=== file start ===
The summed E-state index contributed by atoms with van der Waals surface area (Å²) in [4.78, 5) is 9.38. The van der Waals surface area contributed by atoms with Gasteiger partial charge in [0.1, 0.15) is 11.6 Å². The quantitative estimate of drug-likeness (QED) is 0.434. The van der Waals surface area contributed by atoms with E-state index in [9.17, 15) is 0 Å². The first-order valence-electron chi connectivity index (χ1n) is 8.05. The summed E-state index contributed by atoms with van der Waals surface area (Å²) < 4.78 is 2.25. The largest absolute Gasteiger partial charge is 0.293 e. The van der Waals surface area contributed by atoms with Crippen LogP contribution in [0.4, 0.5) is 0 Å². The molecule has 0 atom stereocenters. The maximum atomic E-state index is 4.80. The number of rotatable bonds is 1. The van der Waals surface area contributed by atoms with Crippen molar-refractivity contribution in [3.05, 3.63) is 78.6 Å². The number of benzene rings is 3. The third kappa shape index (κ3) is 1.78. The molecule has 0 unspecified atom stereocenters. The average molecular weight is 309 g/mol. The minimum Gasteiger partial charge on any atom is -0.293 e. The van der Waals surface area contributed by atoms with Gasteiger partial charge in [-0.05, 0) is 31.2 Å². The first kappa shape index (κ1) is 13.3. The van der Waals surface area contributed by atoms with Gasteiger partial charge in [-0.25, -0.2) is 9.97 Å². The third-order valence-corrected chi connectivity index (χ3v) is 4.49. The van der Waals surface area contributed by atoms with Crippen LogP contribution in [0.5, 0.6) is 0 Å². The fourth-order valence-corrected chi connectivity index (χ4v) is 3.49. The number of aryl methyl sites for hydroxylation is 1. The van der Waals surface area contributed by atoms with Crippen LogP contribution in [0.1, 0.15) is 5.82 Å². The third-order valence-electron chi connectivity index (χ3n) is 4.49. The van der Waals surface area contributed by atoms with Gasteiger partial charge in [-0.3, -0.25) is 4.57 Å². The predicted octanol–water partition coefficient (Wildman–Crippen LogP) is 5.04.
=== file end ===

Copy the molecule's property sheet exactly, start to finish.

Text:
The summed E-state index contributed by atoms with van der Waals surface area (Å²) in [4.78, 5) is 9.38. The van der Waals surface area contributed by atoms with Gasteiger partial charge in [0.1, 0.15) is 11.6 Å². The quantitative estimate of drug-likeness (QED) is 0.434. The van der Waals surface area contributed by atoms with E-state index in [9.17, 15) is 0 Å². The first-order valence-electron chi connectivity index (χ1n) is 8.05. The summed E-state index contributed by atoms with van der Waals surface area (Å²) < 4.78 is 2.25. The largest absolute Gasteiger partial charge is 0.293 e. The van der Waals surface area contributed by atoms with Crippen LogP contribution in [0.4, 0.5) is 0 Å². The molecule has 0 atom stereocenters. The maximum atomic E-state index is 4.80. The number of rotatable bonds is 1. The van der Waals surface area contributed by atoms with Crippen molar-refractivity contribution in [3.05, 3.63) is 78.6 Å². The number of benzene rings is 3. The third kappa shape index (κ3) is 1.78. The molecule has 0 unspecified atom stereocenters. The average molecular weight is 309 g/mol. The minimum Gasteiger partial charge on any atom is -0.293 e. The van der Waals surface area contributed by atoms with Gasteiger partial charge in [-0.05, 0) is 31.2 Å². The first kappa shape index (κ1) is 13.3. The van der Waals surface area contributed by atoms with Gasteiger partial charge in [-0.25, -0.2) is 9.97 Å². The third-order valence-corrected chi connectivity index (χ3v) is 4.49. The van der Waals surface area contributed by atoms with Crippen LogP contribution in [0.5, 0.6) is 0 Å². The fourth-order valence-corrected chi connectivity index (χ4v) is 3.49. The number of aryl methyl sites for hydroxylation is 1. The van der Waals surface area contributed by atoms with Crippen LogP contribution in [0.1, 0.15) is 5.82 Å². The third-order valence-electron chi connectivity index (χ3n) is 4.49. The van der Waals surface area contributed by atoms with Gasteiger partial charge in [-0.3, -0.25) is 4.57 Å². The predicted octanol–water partition coefficient (Wildman–Crippen LogP) is 5.04.